Story at a glance
- New COVID-19 cases in Tokyo reached a six-month high.
- New cases surpassed last Thursday’s total by 671.
- At least 91 people affiliated with the Olympics have tested positive for COVID-19 thus far.
New COVID-19 cases in Tokyo reached a six-month high the day before the delayed Olympic Games kick off in the nation’s capital.
The Tokyo government recorded 1,979 cases, marking the highest total since Jan. 15 when the count reached 2,044, The Associated Press (AP) reported. New cases surpassed last Thursday’s total by 671.
Japanese Prime Minister Yoshihide Suga declared a state of emergency earlier in July, which will last throughout the games. And domestic spectators have been barred from attending events in-person.
Suga reportedly told the International Olympic Committee (IOC) at a closed-door meeting Tuesday that the Olympic Games can be held safely, saying “we can bring success to the delivery of the Games.”
“Such fact has to be communicated from Japan to the rest of the world,” Suga continued. “We will protect the health and security of the Japanese public.”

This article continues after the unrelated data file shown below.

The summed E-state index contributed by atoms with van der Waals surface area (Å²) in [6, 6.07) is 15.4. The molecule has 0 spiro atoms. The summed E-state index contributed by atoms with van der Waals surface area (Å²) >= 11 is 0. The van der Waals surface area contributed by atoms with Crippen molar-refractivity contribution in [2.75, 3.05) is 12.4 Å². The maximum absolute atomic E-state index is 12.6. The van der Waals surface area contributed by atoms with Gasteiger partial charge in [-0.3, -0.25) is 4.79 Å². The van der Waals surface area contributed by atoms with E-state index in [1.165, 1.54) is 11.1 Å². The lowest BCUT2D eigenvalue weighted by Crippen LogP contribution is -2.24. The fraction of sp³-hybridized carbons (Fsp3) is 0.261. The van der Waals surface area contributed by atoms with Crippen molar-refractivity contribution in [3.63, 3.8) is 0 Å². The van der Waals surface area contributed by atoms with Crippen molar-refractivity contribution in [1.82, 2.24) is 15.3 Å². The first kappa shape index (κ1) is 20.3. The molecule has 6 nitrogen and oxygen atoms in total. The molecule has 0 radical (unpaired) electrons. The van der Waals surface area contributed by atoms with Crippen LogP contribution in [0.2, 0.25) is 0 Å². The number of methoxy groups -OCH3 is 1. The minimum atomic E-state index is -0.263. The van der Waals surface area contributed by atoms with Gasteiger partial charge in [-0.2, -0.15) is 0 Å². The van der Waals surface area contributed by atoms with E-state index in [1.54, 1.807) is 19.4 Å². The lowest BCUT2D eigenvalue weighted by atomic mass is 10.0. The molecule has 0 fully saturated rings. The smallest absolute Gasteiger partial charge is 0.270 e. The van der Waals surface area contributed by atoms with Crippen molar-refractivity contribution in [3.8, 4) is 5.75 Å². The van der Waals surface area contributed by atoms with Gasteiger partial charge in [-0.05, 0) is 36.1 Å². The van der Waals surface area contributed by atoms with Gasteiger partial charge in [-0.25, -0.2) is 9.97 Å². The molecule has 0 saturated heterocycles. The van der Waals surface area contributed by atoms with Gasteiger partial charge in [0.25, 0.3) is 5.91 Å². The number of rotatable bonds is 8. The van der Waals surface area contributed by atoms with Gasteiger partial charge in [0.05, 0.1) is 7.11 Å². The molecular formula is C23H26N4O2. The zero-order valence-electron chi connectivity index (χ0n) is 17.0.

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The prime minister is expected to meet with first lady Jill Biden and World Health Organization Director-General Tedros Adhanom Ghebreyesus on Thursday, according to the AP.
But Tokyo Olympics organizing committee CEO Toshiro Muto has not ruled out canceling the games should the health crisis prove an untenable situation for organizers and athletes. When asked if there was a chance that the Games could be canceled, Muro replied the governing bodies “will continue discussions if there is a spike in cases.”
“We have agreed that based on the coronavirus situation, we will convene five-party talks again. At this point, the coronavirus cases may rise or fall, so we will think about what we should do when the situation arises,” Muro said.
At least 91 people affiliated with the Olympics have tested positive for COVID-19 thus far, and Games organizers have gone to great lengths to limit athletes commingling in the Olympic Village. USA Gymnastics, to protect their own athletes, said Tuesday their competitors would stay in a nearby hotel rather than in the notoriously busy camp.
IOC President Thomas Bach previously assured Suga the prime minister that 85 percent of the athletes and officials living in the Olympic Village would be fully vaccinated, adding that nearly 100 percent of IOC members and IOC staff were “vaccinated or immune.”
Japan reported more than 4,900 new cases and 20 deaths in the past day, according to Johns Hopkins University data. Roughly 23 percent of the Japanese population has been fully vaccinated.
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